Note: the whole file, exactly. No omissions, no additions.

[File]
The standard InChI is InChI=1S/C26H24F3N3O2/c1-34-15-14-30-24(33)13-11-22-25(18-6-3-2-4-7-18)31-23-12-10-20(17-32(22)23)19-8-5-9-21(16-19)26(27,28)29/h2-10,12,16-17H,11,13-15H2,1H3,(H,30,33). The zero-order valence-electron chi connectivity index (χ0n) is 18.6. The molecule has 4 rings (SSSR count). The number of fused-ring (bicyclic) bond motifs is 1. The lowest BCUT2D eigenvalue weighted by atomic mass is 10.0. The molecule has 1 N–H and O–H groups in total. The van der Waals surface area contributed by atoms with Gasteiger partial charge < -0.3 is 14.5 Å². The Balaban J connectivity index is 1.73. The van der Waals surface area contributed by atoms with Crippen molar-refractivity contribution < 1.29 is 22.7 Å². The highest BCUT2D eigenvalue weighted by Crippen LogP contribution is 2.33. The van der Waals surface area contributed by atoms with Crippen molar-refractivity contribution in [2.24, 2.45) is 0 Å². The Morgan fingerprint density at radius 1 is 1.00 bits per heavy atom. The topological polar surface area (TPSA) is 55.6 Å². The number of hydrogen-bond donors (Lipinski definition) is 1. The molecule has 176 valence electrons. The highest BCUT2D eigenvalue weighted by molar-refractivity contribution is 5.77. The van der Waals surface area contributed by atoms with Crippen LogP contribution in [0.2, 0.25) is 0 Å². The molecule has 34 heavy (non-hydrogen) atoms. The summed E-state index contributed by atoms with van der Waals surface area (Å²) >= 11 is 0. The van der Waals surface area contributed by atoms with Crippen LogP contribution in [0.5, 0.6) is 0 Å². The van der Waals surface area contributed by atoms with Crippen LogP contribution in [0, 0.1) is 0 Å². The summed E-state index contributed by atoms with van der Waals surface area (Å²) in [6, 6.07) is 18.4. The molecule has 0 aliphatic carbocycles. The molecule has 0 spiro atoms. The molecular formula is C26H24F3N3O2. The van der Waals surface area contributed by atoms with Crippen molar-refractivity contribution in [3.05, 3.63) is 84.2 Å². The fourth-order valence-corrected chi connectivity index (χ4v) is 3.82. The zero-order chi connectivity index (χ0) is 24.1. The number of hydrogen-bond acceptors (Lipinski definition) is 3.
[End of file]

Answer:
The standard InChI is InChI=1S/C26H24F3N3O2/c1-34-15-14-30-24(33)13-11-22-25(18-6-3-2-4-7-18)31-23-12-10-20(17-32(22)23)19-8-5-9-21(16-19)26(27,28)29/h2-10,12,16-17H,11,13-15H2,1H3,(H,30,33). The zero-order valence-electron chi connectivity index (χ0n) is 18.6. The molecule has 4 rings (SSSR count). The number of fused-ring (bicyclic) bond motifs is 1. The lowest BCUT2D eigenvalue weighted by atomic mass is 10.0. The molecule has 1 N–H and O–H groups in total. The van der Waals surface area contributed by atoms with Gasteiger partial charge < -0.3 is 14.5 Å². The Balaban J connectivity index is 1.73. The van der Waals surface area contributed by atoms with Crippen molar-refractivity contribution < 1.29 is 22.7 Å². The highest BCUT2D eigenvalue weighted by Crippen LogP contribution is 2.33. The van der Waals surface area contributed by atoms with Crippen molar-refractivity contribution in [2.24, 2.45) is 0 Å². The Morgan fingerprint density at radius 1 is 1.00 bits per heavy atom. The topological polar surface area (TPSA) is 55.6 Å². The number of hydrogen-bond donors (Lipinski definition) is 1. The molecule has 176 valence electrons. The highest BCUT2D eigenvalue weighted by molar-refractivity contribution is 5.77. The van der Waals surface area contributed by atoms with Crippen LogP contribution in [0.2, 0.25) is 0 Å². The molecule has 34 heavy (non-hydrogen) atoms. The summed E-state index contributed by atoms with van der Waals surface area (Å²) >= 11 is 0. The van der Waals surface area contributed by atoms with Crippen LogP contribution in [0.5, 0.6) is 0 Å². The van der Waals surface area contributed by atoms with Crippen LogP contribution in [0, 0.1) is 0 Å². The summed E-state index contributed by atoms with van der Waals surface area (Å²) in [6, 6.07) is 18.4. The molecule has 0 aliphatic carbocycles. The molecule has 0 spiro atoms. The molecular formula is C26H24F3N3O2. The van der Waals surface area contributed by atoms with Crippen molar-refractivity contribution in [3.05, 3.63) is 84.2 Å². The fourth-order valence-corrected chi connectivity index (χ4v) is 3.82. The zero-order chi connectivity index (χ0) is 24.1. The number of hydrogen-bond acceptors (Lipinski definition) is 3.